Different Types of Master's Degrees in Psychology

Master's degrees in psychology are available in a variety of sub-fields, which will provide students with specialized knowledge and training. We'll examine five programs options as well as the most common admission requirements.

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For individuals who are interested in pursuing a career in a specific field of psychology, there are a number of different types of psychology master's degree programs that are focused on one discipline within psychology. We will look at a few of these programs below, discuss what each program would entail, and review admission requirements.

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  • Behavioral Sciences, General
  • Biopsychology
  • Clinical Psychology, General
  • Cognitive Psychology and Psycholinguistics
  • Cognitive Science
  • Community Psychology
  • Comparitive Psychology
  • Counseling Psychology, General
  • Environmental Psychology
  • Experimental Psychology
  • Family Psychology
  • Forensic Psychology, General
  • Industrial and Organizational Psychology
  • Medical Psychology
  • Personality Psychology
  • Physiological Psychology
  • Psychology, General
  • Psychometrics and Quantitative Psychology
  • Social Psychology

Different Types of Master's Degree Programs in Psychology

There are a wide variety of master's degree programs within the field of psychology, both general psychology programs that allow students to select a specialization as well as programs that are focused in a particular field of psychology.

Master's Degree in Industrial/Organizational Psychology

A psychology master's degree program with a focus in industrial and organizational psychology is designed for individuals who are interested in studying the employer/employee dynamic as well as the psychology of a workplace. Students in this program will study various theories of human behavior as well as different topics that are related to working, such as leadership, motivation, and productivity. Graduates of this program may work as researchers or recruiters, as consultants for businesses and organizations, or as facilitators of various types of training and development programs.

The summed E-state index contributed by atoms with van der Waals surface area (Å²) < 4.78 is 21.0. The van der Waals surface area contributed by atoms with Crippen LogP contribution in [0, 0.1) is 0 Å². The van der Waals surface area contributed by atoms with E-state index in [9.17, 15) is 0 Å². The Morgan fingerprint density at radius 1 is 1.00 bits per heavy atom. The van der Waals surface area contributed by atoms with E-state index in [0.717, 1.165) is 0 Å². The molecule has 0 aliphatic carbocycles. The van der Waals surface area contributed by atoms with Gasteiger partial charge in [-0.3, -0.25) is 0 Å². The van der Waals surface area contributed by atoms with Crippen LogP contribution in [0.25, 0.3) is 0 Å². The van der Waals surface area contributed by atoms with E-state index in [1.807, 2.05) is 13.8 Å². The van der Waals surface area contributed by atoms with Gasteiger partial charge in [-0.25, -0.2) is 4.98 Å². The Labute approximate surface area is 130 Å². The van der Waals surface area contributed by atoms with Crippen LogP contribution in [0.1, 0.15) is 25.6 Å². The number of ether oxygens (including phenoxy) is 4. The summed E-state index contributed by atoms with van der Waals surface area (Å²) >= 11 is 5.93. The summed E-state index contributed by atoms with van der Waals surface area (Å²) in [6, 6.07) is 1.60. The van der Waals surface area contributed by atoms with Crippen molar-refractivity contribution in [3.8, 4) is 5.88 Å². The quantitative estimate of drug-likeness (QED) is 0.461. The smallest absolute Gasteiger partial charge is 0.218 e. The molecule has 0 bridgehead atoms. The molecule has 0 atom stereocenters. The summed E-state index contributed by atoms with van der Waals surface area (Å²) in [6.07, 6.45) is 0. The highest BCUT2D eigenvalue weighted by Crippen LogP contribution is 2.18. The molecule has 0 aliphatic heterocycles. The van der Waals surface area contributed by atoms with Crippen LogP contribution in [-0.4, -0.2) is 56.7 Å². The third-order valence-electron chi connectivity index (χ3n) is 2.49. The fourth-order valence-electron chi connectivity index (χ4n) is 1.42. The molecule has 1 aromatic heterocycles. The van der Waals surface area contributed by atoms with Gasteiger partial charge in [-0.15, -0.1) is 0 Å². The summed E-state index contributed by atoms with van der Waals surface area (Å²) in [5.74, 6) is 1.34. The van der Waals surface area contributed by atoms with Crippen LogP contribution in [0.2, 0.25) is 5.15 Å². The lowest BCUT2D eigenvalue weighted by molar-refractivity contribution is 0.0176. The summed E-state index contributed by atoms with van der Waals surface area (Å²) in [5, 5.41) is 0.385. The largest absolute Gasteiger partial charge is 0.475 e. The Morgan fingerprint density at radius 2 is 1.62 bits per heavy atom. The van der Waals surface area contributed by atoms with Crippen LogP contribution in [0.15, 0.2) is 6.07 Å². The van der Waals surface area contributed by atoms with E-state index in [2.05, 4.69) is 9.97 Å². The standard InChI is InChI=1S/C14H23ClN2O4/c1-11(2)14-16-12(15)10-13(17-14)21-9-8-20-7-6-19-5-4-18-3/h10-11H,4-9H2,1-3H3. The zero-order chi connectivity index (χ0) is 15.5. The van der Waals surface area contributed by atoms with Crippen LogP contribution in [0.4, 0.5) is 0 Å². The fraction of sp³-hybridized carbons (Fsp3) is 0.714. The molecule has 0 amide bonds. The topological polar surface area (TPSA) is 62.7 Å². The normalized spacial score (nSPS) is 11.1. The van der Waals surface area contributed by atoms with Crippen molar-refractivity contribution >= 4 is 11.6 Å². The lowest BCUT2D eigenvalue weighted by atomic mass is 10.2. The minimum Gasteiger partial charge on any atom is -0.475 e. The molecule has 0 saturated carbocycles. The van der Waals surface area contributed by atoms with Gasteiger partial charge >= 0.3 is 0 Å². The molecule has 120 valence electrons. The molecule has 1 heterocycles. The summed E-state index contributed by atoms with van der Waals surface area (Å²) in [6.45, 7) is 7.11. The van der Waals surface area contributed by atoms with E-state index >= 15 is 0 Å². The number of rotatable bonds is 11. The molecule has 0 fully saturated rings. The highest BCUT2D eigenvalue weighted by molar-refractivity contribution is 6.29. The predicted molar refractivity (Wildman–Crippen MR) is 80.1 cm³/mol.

Master's Degree in Clinical Psychology

In a master's program that is focused on clinical psychology, students will learn the skills necessary to work as a trained clinical psychologist or to pursue a career in research. Students in this program will be exposed to a wide number of sub-disciplines within this field, like neuropsychology, behavioral medicine, and adult psychopathology. This program may be a good choice for students who are interested in ultimately pursuing a Ph.D. in the field of clinical psychology.

Master's Degree Psychology - Child and Adolescent Development

Individuals who are specifically interested in the psychology of children and adolescents may want to consider enrolling in a master's degree program in this field. This degree program will focus on traditional aspects of psychology with a special emphasis placed on how they relate to the study of child and adolescent psychology, like cognitive psychology, learning theory, and social psychology. Students who graduate from this program will be prepared for careers in a number of fields or further education.

Master's Degree in Forensic Psychology

For individuals who are interested in criminal justice in addition to psychology, pursuing a master's degree in forensic psychology may be a good option as it provides instruction and training in both of these fields. Within this program, students will study topics like mental disorders, the structure of the legal system, criminal behavior, and how to correctly diagnosis various types of disorders. They will study the role that a psychologist can play when working with law enforcement officers and within the legal system as a whole.

General Admission Requirements for Different Types of Master's Degrees in Psychology

To gain admission into a master's degree program in psychology, you generally will have needed to complete some undergraduate coursework in the behavioral sciences or psychology, though programs typically do not require that you pursued an undergraduate degree in psychology. To apply, students will need to submit proof of their bachelor's degree, undergraduate transcripts, a completed application form and fee, letters of recommendation, a personal statement, and a resume. Some programs may also require that you take the GRE and submit scores.

There are a wide variety of different master's degree programs in psychology that allow students to study a more-specialized portion of the field. Students will likely want to consider their future career goals when selecting a program.

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